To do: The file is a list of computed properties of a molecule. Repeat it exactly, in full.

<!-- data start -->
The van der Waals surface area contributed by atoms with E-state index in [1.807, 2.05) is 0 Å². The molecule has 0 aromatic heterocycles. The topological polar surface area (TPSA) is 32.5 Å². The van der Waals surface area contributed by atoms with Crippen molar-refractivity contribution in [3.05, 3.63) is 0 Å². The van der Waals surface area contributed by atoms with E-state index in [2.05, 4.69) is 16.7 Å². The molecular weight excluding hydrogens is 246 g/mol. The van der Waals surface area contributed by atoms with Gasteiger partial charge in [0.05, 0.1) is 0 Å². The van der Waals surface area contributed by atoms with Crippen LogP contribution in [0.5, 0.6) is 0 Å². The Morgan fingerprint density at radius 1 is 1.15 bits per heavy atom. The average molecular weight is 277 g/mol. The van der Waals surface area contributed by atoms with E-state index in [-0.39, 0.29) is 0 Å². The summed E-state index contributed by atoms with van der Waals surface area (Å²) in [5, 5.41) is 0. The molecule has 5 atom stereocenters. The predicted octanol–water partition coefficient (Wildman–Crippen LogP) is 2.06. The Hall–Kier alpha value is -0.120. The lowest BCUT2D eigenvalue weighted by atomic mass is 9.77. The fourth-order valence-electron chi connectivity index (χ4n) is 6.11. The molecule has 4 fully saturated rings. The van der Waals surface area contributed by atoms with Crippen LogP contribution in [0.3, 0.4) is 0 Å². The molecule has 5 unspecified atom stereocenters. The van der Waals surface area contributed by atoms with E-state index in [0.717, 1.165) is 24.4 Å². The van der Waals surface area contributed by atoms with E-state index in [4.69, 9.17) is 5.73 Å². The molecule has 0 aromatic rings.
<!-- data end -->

The van der Waals surface area contributed by atoms with E-state index in [1.807, 2.05) is 0 Å². The molecule has 0 aromatic heterocycles. The topological polar surface area (TPSA) is 32.5 Å². The van der Waals surface area contributed by atoms with Crippen molar-refractivity contribution in [3.05, 3.63) is 0 Å². The van der Waals surface area contributed by atoms with E-state index in [2.05, 4.69) is 16.7 Å². The molecular weight excluding hydrogens is 246 g/mol. The van der Waals surface area contributed by atoms with Gasteiger partial charge in [0.05, 0.1) is 0 Å². The van der Waals surface area contributed by atoms with Crippen LogP contribution in [0.5, 0.6) is 0 Å². The Morgan fingerprint density at radius 1 is 1.15 bits per heavy atom. The average molecular weight is 277 g/mol. The van der Waals surface area contributed by atoms with E-state index in [-0.39, 0.29) is 0 Å². The summed E-state index contributed by atoms with van der Waals surface area (Å²) in [5, 5.41) is 0. The molecule has 5 atom stereocenters. The predicted octanol–water partition coefficient (Wildman–Crippen LogP) is 2.06. The Hall–Kier alpha value is -0.120. The lowest BCUT2D eigenvalue weighted by atomic mass is 9.77. The fourth-order valence-electron chi connectivity index (χ4n) is 6.11. The molecule has 4 fully saturated rings. The van der Waals surface area contributed by atoms with Crippen LogP contribution in [0.3, 0.4) is 0 Å². The molecule has 5 unspecified atom stereocenters. The van der Waals surface area contributed by atoms with E-state index in [0.717, 1.165) is 24.4 Å². The van der Waals surface area contributed by atoms with E-state index in [4.69, 9.17) is 5.73 Å². The molecule has 0 aromatic rings.